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I don't know if anyone is still looking for the answer but here I go anyway because I spent 40 minutes researching this for an assignment TL;DR - The better solubility of potassium salts is the key factor, but not in the way one would initially suspect. Industrial processes and the efficiency of large-scale soap making explains the choice. The reason why ...


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You are correct in your ideas. The effect is important in the van-der-waals interaction and appears as an additional $1/r^7$ term compared to the usual $1/r^6$ term. (This is sometimes called a retardation effect). It is present only at larger distances (a few nm) and arises only in induced-dipole interactions (dispersion interaction) because of the time it ...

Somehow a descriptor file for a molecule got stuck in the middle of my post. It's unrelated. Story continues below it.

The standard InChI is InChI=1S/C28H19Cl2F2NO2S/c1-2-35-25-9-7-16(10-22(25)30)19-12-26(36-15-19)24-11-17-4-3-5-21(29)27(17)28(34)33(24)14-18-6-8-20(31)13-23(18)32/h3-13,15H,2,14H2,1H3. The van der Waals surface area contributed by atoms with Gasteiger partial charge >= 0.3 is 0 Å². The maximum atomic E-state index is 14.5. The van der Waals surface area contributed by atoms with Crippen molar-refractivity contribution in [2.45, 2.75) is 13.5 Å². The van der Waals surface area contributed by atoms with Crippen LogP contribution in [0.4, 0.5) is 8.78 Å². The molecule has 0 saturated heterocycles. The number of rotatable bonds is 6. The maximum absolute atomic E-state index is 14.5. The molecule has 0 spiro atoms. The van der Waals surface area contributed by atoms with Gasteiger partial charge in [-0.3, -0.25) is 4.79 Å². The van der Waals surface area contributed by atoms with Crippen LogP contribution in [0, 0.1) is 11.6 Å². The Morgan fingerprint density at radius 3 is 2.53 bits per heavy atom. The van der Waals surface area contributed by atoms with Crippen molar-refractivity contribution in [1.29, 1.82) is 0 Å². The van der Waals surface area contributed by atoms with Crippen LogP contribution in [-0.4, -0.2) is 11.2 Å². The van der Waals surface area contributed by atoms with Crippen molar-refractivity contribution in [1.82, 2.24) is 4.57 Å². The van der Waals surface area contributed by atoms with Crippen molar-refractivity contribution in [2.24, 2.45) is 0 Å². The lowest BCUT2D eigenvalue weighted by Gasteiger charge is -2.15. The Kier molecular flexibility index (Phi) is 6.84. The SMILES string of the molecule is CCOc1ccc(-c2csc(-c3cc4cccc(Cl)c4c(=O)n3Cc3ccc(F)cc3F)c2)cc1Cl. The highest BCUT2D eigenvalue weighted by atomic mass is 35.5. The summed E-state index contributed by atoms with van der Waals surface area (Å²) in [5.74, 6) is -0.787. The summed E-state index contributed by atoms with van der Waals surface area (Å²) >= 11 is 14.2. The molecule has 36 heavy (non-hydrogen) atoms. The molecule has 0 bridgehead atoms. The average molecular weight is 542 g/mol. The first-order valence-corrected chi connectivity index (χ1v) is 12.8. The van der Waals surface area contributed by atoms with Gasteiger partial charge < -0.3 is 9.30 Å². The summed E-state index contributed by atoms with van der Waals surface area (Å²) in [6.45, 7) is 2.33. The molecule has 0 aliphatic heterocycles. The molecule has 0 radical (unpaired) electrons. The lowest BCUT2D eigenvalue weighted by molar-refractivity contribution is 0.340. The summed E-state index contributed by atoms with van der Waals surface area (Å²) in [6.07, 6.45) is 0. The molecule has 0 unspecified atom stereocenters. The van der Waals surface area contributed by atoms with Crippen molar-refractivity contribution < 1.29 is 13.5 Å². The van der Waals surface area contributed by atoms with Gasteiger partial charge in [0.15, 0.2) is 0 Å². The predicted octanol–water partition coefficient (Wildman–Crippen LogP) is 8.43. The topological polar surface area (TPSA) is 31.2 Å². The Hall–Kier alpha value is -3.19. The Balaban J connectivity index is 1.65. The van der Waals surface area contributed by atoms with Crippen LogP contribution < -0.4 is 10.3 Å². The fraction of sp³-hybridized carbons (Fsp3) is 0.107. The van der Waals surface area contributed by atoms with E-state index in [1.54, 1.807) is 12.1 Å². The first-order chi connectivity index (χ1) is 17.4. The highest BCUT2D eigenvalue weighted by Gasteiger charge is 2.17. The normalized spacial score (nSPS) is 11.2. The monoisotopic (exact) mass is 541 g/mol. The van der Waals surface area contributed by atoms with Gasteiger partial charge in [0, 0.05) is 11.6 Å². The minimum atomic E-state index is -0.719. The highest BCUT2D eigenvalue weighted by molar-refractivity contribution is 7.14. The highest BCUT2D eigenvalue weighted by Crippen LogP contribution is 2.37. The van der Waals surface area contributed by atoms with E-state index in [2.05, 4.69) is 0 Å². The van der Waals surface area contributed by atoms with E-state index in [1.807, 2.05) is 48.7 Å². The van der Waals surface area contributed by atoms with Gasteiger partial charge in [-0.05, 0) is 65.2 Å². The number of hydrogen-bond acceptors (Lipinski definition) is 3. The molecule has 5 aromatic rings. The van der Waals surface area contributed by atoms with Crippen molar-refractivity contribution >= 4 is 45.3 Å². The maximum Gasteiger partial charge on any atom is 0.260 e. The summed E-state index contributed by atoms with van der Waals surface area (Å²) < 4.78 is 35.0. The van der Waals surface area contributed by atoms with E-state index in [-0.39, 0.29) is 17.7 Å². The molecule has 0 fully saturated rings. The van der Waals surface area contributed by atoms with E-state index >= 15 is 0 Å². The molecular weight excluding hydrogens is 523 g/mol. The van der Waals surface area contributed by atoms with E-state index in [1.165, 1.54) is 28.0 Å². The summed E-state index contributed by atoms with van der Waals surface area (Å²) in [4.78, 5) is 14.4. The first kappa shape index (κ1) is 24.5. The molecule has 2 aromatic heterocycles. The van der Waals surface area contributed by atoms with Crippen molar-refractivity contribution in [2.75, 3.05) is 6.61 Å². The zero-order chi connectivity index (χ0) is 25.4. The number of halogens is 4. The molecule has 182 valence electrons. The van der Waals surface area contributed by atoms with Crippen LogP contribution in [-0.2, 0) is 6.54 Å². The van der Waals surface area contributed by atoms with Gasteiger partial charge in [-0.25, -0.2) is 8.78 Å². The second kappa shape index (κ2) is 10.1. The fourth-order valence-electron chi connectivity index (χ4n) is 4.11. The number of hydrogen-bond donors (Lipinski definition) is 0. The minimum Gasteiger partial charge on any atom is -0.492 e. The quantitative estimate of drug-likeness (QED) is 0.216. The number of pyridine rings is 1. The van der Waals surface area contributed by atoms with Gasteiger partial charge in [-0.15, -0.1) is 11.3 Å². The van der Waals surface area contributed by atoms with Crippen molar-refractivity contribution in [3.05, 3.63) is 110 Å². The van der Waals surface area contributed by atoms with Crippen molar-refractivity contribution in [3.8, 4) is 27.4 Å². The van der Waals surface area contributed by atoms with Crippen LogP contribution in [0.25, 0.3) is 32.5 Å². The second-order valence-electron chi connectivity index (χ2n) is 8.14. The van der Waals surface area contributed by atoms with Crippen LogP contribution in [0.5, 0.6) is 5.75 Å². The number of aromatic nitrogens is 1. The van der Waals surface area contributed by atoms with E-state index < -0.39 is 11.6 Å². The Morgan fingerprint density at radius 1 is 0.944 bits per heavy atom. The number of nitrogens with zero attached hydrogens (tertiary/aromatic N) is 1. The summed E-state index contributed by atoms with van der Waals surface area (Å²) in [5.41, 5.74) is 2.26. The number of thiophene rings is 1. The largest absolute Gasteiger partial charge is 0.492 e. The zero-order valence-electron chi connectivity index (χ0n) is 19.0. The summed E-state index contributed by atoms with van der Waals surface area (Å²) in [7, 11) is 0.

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I think we are thinking too chemically, i.e., too basically. From my (limited) experience, soft soaps contain more water. The correspondence of viscosity or some other measure of strength or hardness with water content is not exactly identical for the sodium and potassium soaps, but it is fairly close. If you make a potassium soap with low water content, it ...


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